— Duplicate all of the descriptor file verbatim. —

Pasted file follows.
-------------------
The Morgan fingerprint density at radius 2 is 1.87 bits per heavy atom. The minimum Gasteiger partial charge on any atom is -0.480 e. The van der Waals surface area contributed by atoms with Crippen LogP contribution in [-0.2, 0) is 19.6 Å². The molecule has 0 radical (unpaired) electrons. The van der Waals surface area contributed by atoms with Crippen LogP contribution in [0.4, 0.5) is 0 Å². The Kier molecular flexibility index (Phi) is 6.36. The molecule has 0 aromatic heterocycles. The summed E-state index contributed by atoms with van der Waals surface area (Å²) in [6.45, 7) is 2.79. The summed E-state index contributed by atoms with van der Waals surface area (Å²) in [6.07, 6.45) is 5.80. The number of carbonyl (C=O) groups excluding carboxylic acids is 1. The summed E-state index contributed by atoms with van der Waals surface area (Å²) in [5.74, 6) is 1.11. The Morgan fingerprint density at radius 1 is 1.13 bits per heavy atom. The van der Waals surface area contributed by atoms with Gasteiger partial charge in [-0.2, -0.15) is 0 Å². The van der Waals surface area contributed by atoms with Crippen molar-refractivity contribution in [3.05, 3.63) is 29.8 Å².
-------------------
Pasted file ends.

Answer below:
The Morgan fingerprint density at radius 2 is 1.87 bits per heavy atom. The minimum Gasteiger partial charge on any atom is -0.480 e. The van der Waals surface area contributed by atoms with Crippen LogP contribution in [-0.2, 0) is 19.6 Å². The molecule has 0 radical (unpaired) electrons. The van der Waals surface area contributed by atoms with Crippen LogP contribution in [0.4, 0.5) is 0 Å². The Kier molecular flexibility index (Phi) is 6.36. The molecule has 0 aromatic heterocycles. The summed E-state index contributed by atoms with van der Waals surface area (Å²) in [6.45, 7) is 2.79. The summed E-state index contributed by atoms with van der Waals surface area (Å²) in [6.07, 6.45) is 5.80. The number of carbonyl (C=O) groups excluding carboxylic acids is 1. The summed E-state index contributed by atoms with van der Waals surface area (Å²) in [5.74, 6) is 1.11. The Morgan fingerprint density at radius 1 is 1.13 bits per heavy atom. The van der Waals surface area contributed by atoms with Gasteiger partial charge in [-0.2, -0.15) is 0 Å². The van der Waals surface area contributed by atoms with Crippen molar-refractivity contribution in [3.05, 3.63) is 29.8 Å².